I think there’s a definite relationship between mind and body, but I actually believe there’s a relationship between body and mind as well, which is why I go for the two-pronged approach. The body-mind is lifting the breastbone, feeling open and ready for new experiences. The mind-body is noticing what might make you feel anxious, where there might be fear. As TMS practitioners (tension myoneural syndrome), one of the things I’m very alert to is that fear can be the root of the autonomic nervous system being out of balance. It doesn’t have to be rational fear, and that’s the link to the beliefs. It doesn’t have to be rational fear, but it can be fear and that can upset the unconscious mind that issues pain to protect you because there is the possibility of fear. So, I think, there is definitely a link between body and mind and mind and body, but I say it cautiously because it takes us back to “it’s all in your head”. No, it’s not. It’s physiological!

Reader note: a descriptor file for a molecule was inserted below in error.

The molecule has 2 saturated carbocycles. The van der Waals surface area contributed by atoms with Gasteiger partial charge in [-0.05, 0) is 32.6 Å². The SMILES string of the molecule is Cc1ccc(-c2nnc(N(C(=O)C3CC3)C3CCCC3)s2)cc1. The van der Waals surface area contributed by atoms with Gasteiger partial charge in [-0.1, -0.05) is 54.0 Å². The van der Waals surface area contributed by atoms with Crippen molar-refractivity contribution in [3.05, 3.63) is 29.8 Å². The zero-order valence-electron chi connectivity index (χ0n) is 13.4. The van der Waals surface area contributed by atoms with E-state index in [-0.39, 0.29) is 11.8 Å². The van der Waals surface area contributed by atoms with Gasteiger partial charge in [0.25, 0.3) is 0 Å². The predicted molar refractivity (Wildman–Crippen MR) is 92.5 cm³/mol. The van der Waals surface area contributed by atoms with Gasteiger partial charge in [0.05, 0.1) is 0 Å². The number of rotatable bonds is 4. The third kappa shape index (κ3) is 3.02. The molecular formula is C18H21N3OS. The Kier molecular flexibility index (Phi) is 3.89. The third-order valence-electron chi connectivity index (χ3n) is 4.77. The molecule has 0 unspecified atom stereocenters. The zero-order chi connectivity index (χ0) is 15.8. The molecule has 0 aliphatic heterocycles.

01:04:54
Dr. Maya Novak:
Yes. I love that you mentioned fear because at the beginning when you were talking about the lady with the possibility of a hip replacement surgery. And I shared my experience when I had problems with chronic pain in my hip and I was, back then, diagnosed with hip bursitis. What I discovered, if someone had said to me a few years ago that you can actually resolve chronic pain in a really short period of time, I probably wouldn’t have believed them. But my experience was that I realized that behind that pain was fear, and when I addressed that, the pain decreased significantly. It was basically 24 to 48 hours between being in pain and being pain-free after seven or eight months. But that’s my experience. I know that this is not for everybody, and fear might not be the case, but what you mentioned – yes – body-mind, mind-body, it’s everything. It’s connected.

01:06:16
Mags Clark Smith: